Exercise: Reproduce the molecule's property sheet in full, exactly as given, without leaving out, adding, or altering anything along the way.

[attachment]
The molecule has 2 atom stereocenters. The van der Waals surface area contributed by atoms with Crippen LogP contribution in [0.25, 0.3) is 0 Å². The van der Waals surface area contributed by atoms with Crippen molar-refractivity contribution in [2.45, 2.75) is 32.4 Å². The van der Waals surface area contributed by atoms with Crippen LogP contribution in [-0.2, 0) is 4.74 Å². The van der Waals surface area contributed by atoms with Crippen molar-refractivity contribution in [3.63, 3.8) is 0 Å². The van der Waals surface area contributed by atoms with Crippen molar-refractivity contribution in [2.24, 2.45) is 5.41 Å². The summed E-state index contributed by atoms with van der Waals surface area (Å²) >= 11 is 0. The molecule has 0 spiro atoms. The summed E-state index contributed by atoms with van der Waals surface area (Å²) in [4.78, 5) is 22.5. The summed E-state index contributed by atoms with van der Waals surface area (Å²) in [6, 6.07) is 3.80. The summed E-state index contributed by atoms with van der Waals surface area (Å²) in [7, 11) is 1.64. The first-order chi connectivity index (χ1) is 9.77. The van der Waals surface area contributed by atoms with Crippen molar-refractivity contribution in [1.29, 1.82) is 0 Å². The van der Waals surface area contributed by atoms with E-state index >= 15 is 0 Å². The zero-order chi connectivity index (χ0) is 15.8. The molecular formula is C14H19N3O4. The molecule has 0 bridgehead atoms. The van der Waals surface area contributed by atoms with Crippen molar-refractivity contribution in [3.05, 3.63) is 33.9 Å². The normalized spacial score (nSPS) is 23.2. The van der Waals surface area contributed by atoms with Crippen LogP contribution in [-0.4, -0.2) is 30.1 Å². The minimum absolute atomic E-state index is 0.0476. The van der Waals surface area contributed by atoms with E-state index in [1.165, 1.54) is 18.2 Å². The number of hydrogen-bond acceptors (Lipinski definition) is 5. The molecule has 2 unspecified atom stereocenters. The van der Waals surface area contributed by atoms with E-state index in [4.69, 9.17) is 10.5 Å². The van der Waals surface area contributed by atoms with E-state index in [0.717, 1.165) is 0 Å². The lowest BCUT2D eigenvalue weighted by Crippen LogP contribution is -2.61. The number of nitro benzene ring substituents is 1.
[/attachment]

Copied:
The molecule has 2 atom stereocenters. The van der Waals surface area contributed by atoms with Crippen LogP contribution in [0.25, 0.3) is 0 Å². The van der Waals surface area contributed by atoms with Crippen molar-refractivity contribution in [2.45, 2.75) is 32.4 Å². The van der Waals surface area contributed by atoms with Crippen LogP contribution in [-0.2, 0) is 4.74 Å². The van der Waals surface area contributed by atoms with Crippen molar-refractivity contribution in [3.63, 3.8) is 0 Å². The van der Waals surface area contributed by atoms with Crippen molar-refractivity contribution in [2.24, 2.45) is 5.41 Å². The summed E-state index contributed by atoms with van der Waals surface area (Å²) >= 11 is 0. The molecule has 0 spiro atoms. The summed E-state index contributed by atoms with van der Waals surface area (Å²) in [4.78, 5) is 22.5. The summed E-state index contributed by atoms with van der Waals surface area (Å²) in [6, 6.07) is 3.80. The summed E-state index contributed by atoms with van der Waals surface area (Å²) in [7, 11) is 1.64. The first-order chi connectivity index (χ1) is 9.77. The van der Waals surface area contributed by atoms with Crippen molar-refractivity contribution in [1.29, 1.82) is 0 Å². The van der Waals surface area contributed by atoms with E-state index >= 15 is 0 Å². The zero-order chi connectivity index (χ0) is 15.8. The molecular formula is C14H19N3O4. The molecule has 0 bridgehead atoms. The van der Waals surface area contributed by atoms with Crippen molar-refractivity contribution in [3.05, 3.63) is 33.9 Å². The normalized spacial score (nSPS) is 23.2. The van der Waals surface area contributed by atoms with Crippen LogP contribution in [-0.4, -0.2) is 30.1 Å². The minimum absolute atomic E-state index is 0.0476. The van der Waals surface area contributed by atoms with E-state index in [1.165, 1.54) is 18.2 Å². The number of hydrogen-bond acceptors (Lipinski definition) is 5. The molecule has 2 unspecified atom stereocenters. The van der Waals surface area contributed by atoms with E-state index in [4.69, 9.17) is 10.5 Å². The van der Waals surface area contributed by atoms with E-state index in [0.717, 1.165) is 0 Å². The lowest BCUT2D eigenvalue weighted by Crippen LogP contribution is -2.61. The number of nitro benzene ring substituents is 1.